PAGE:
As for Target’s dividend history, it’s excellent for income investors looking for a solid play. Target not only kept up its dividend for the last 54 years, including during the worst of the pandemic, but it’s also offered regular raises.

One of Walmart’s Only Real Challengers

Target is a powerful force in retail. We saw as much back in 2020 when the worst of the pandemic was going on, as the company expanded greatly by virtue of its status as an “essential retailer.”

It was allowed to remain open when many of its competitors were shuttered by government mandate. Target, in turn, built on this premise by rolling out numerous smaller-footprint stores in major urban areas.

Back in 2019, these were considered Target’s “biggest weapon” against both Walmart and its other major competitor, Amazon (AMZN). With good reason, too; it offered a way for customers to see and interact with products but also make key decisions about product lines based on area.

For instance, the small-footprint stores in college towns know just when to stock up on dorm essentials and school supplies. Small-footprint stores also serve as an excellent option for online order pickup points, which undercuts Amazon wonderfully.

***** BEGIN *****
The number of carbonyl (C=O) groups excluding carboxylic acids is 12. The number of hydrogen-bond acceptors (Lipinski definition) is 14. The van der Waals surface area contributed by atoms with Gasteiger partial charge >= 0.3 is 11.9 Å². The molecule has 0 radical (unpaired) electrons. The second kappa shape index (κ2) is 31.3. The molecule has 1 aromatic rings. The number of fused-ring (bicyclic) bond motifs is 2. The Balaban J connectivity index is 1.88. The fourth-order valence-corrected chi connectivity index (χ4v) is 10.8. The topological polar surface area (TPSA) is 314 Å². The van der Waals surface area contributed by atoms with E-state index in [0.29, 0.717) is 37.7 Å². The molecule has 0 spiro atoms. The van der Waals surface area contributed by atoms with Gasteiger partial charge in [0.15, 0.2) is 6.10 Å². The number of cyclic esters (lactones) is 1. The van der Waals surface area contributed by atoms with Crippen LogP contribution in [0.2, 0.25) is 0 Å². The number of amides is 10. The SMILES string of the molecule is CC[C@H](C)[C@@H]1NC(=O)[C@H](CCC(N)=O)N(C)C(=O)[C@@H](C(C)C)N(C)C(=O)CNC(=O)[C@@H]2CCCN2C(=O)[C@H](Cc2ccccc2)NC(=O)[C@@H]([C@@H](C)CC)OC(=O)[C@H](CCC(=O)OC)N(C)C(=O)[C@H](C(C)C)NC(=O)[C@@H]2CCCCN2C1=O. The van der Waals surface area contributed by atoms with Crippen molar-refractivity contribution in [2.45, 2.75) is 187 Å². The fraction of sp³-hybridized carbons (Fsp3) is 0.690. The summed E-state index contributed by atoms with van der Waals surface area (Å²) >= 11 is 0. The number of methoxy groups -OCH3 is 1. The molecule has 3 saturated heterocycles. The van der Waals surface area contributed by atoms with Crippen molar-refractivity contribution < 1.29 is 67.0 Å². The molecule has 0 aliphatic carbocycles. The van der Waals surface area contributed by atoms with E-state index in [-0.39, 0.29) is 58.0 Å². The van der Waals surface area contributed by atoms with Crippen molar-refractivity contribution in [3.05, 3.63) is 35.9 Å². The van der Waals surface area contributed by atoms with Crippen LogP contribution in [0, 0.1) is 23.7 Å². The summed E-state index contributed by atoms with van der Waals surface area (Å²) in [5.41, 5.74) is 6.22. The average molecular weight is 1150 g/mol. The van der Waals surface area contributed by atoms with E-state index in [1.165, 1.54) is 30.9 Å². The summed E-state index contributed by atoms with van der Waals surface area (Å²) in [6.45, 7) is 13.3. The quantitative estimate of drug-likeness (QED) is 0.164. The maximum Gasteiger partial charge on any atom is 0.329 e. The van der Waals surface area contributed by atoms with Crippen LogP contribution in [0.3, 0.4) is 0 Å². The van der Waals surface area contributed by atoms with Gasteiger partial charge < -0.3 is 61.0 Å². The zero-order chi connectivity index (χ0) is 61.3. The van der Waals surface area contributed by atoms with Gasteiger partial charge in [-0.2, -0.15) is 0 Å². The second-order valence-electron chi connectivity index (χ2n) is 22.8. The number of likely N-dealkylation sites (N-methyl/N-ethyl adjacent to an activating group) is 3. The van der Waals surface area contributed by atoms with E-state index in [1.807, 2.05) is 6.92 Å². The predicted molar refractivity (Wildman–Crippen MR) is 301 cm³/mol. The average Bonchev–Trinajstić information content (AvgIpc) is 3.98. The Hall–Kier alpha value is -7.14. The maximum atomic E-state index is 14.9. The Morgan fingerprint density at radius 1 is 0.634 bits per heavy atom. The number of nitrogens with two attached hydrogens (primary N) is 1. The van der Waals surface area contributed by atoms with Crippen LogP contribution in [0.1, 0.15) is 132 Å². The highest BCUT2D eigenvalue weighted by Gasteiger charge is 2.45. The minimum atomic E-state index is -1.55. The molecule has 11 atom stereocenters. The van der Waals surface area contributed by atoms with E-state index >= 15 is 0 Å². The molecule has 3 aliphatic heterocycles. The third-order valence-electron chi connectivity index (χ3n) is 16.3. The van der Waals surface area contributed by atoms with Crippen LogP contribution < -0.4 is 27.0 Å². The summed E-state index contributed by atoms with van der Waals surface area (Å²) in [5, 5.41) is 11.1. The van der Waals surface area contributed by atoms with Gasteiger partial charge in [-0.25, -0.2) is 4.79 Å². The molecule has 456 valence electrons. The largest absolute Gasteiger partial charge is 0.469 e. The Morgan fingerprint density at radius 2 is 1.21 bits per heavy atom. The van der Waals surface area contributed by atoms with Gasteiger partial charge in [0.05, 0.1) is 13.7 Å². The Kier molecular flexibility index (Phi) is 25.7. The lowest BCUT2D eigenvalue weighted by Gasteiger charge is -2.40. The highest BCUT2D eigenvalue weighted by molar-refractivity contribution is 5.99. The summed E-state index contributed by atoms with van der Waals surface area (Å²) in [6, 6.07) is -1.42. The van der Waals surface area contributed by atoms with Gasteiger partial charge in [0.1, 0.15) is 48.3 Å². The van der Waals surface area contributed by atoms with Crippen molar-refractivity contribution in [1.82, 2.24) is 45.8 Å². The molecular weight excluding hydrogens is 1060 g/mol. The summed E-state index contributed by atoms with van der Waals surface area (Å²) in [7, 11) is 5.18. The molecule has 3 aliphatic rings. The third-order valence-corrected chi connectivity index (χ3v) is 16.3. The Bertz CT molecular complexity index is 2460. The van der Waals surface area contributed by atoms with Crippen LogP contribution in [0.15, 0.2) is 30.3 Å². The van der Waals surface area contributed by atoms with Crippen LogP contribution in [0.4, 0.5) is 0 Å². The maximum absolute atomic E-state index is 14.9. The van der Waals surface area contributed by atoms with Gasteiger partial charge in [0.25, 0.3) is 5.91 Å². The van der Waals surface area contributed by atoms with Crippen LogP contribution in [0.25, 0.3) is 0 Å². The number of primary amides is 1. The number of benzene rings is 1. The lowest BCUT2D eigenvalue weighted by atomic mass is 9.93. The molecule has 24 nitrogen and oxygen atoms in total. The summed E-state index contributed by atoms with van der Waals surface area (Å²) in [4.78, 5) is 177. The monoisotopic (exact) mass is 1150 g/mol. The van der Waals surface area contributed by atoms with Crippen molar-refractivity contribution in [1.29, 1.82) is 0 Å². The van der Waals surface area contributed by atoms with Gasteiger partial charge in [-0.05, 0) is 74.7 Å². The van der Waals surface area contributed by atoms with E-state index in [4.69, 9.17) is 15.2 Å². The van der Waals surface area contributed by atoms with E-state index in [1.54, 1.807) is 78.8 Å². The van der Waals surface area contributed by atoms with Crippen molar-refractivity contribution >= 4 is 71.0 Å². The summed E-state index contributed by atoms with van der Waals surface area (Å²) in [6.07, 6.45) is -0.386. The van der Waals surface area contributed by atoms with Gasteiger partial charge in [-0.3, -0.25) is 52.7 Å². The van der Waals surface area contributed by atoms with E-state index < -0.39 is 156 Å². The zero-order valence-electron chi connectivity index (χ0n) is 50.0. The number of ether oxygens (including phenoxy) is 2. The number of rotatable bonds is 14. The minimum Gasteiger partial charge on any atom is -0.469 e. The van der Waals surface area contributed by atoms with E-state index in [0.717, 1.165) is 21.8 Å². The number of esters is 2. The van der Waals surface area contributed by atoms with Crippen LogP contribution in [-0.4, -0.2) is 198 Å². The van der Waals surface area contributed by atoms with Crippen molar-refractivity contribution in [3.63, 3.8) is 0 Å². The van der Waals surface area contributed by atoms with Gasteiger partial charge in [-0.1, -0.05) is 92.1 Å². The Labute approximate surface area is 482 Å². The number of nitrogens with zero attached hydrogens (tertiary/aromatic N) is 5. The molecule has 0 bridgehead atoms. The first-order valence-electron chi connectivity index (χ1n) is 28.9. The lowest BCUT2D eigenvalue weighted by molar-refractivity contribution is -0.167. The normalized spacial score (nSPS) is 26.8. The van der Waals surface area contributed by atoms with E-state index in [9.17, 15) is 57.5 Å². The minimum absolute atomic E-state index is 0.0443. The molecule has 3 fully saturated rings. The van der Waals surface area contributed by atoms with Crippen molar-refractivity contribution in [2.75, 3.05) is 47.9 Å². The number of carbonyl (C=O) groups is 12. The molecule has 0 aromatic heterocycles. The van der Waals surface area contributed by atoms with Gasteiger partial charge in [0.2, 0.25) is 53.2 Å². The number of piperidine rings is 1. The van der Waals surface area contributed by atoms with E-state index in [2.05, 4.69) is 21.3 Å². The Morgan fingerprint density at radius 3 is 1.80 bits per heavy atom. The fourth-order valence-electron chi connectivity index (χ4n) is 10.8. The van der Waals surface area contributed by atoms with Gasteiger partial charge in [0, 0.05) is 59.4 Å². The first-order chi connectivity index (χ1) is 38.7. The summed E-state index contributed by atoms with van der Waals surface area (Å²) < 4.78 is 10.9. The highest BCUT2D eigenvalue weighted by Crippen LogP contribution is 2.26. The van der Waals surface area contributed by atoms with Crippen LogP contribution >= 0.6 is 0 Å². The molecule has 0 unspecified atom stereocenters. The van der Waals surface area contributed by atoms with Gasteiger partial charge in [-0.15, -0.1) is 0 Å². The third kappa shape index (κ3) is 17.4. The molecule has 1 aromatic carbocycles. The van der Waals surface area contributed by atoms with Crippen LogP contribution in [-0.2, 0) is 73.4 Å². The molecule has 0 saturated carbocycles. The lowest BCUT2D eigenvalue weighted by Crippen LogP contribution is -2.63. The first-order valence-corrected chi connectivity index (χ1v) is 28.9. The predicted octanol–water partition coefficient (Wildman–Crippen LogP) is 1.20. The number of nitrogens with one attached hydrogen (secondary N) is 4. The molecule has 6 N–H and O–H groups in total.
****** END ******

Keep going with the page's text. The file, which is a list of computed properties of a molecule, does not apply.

No matter what you order from Amazon, it will take roughly a day to reach you, or perhaps a few hours, depending on what you order and where you have it sent. An order pickup point means you can have the order within minutes if you want to get it yourself.

Given that Target was opening small-format stores as recently as April 2022, it’s clear Target hasn’t pulled back from this stance yet.

Target has one other advantage in its ongoing battle with Walmart: a slightly more upscale presence. There’s a reason shoppers sometimes mispronounce Target’s name as “Tar-Jay”; an unnecessarily Francophiliac mispronunciation provides an air of class where it really shouldn’t exist.

As we go into a period of growing inflation, where many higher-end goods seem out of reach, Target can provide something of an also-ran; better stuff than a Walmart, but not so much better that it’s beyond the normal household budget.

That, in turn, can provide some necessary encouragement to a struggling household. It’s not so bad, the household can say. At least we can still afford Target.

Concluding Views

Target has something of a useful competitive advantage on its side. Its items are still reasonably priced by most accounts, but they’re of a decent enough quality that they don’t look like the buyers are trying to save a buck.

That’s going to be helpful for a lot of households facing budget cuts for one reason or another.

Target’s huge share price drop today may well prompt some buying interest later. Yes, it lost badly in earnings. However, that loss was due mainly to conditions that haven’t been seen in decades, if ever.

The rapid expansion of inflation was undoubtedly unforeseen by most. Now, Target is trading well below its lowest price targets and has plenty of upside potential.

The combination of factors behind Target ultimately leaves me bullish. The new Big Three of retail right now has to be Amazon, Walmart, and Target, and Target is sufficiently off its lows to draw my interest.